Misha: All We Will Become

Though there's a lot to overlook, Misha's new album is a very genuine example of pop.
All We Will Become

Misha, a band that started out as a duo, is now under the sole belonging of multi-instrumentalist John Chao following his split with creative and romantic partner Ashley Yao. For most people struggling with heartbreak, it’s only natural to fixate on the past, fearing to move on, but Chao and the attitudes he’s acquired from his Buddhist upbringing leave him focused on the future and the good that can come from bad. This principle stands as the framework for Misha’s new album All We Will Become, a work focused on renewal and the set of emotions that come with it.

When Chao called his new album “pop with unexpected influences”, he pretty much hit the nail on the head. All We Will Become is filled with pop anthems and the correlating triumphant choruses that come with them. The “influences” he alludes to are very important pieces of the work too, though. A lot of the album sounds like synthpop without the synths, an album colored by the creative choice in instrumentation, furthering his implementation of other styles and regional sounds.

With this much variety on an album, it might seem difficult to compare one song to another, but in actuality some of these tracks tower above the others, creating a tough standard to live up to for the whole album. “You” is the runaway track of the album, drawing in influences from Bollywood and indie rock which creates a unique sound while still fitting nicely into modern pop’s grasp. It sounds like the musical equivalence of youth and the accompanying awe at the world. Further down the tracklist and walking the line between being overly campy and optimistic sounding is “Everywhere and Everything”, another success that declares Chao’s unwillingness to give up. The song manages to stay mostly grounded from the stratosphere of sentimentality by focusing on “I” instead of “we” or “you”, seeming more like a revelation than a piece from a self-love advice column. The track sounds weary in some ways (mainly the vocals), but after every declaration that Yao will “keep on trying”, Yao reinvigorates the track. It’s a good example of his messages of renewal and his overall love of the world.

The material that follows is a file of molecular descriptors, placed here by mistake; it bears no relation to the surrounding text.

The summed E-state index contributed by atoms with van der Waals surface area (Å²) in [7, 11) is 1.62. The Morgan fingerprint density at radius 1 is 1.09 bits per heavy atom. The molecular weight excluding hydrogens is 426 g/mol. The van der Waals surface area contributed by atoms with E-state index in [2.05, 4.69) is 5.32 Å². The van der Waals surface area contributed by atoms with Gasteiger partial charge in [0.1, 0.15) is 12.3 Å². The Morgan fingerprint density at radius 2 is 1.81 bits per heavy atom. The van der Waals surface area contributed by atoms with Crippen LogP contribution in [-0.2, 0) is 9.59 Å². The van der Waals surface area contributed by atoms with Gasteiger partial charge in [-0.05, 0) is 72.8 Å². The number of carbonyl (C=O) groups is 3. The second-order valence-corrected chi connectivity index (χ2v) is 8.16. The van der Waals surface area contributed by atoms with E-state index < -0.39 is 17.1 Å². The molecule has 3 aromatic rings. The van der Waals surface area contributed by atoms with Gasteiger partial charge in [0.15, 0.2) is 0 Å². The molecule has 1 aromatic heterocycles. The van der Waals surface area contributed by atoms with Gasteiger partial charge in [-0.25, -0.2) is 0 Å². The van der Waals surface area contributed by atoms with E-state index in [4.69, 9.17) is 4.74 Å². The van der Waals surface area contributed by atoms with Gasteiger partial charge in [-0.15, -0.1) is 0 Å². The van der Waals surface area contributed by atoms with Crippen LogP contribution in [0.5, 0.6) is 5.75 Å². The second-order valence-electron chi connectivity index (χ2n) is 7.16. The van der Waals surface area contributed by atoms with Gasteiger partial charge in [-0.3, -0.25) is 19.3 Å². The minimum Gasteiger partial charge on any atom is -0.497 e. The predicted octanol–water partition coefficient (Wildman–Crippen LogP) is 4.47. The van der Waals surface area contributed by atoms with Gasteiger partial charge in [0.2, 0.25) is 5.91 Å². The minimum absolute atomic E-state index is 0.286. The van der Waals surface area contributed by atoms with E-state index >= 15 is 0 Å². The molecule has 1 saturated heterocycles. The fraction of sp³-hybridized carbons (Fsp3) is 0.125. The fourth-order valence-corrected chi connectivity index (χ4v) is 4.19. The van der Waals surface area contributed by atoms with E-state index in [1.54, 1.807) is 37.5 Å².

The album is not without flaws though, and some of them are very hard to get past. While having a really pretty melody, “Lion Bark (Luminous)” is kind of a mess in terms of production and its background music. Similarly, “We’re Gonna Have It Out (Modern Love)” features a backing line that would sound more at home playing in a Mario Kart track than in a pop track. There are a lot of balance issues on the album as well. The only part of the music that is clear throughout are the drums. Sometimes I had to strain to hear the other parts clearly, particularly the musically sparse “Optical Illusions of the Heart”. This problem also plagues the vocals due to Ronit Granot’s sleepy vocal performance, one that seldom rose above a whisper. There’s a time and a place for this type of technique, but this doesn’t seem to be it as some of the triumphant moments on the album are weighed down by an apparent lack of enthusiasm and volume, especially on the chorus of songs like “Limelight”.

At the end of the day, All We Will Become, remains a very genuine example of pop thanks to Chao’s attitude in the face of adversity. His hope for the future can be pretty infectious, and it really seeps through some of his best songs, creating some beautifully honest moments on the album. Unfortunately, there’s just too much on the album you need to overlook to get to them.

RATING 5 / 10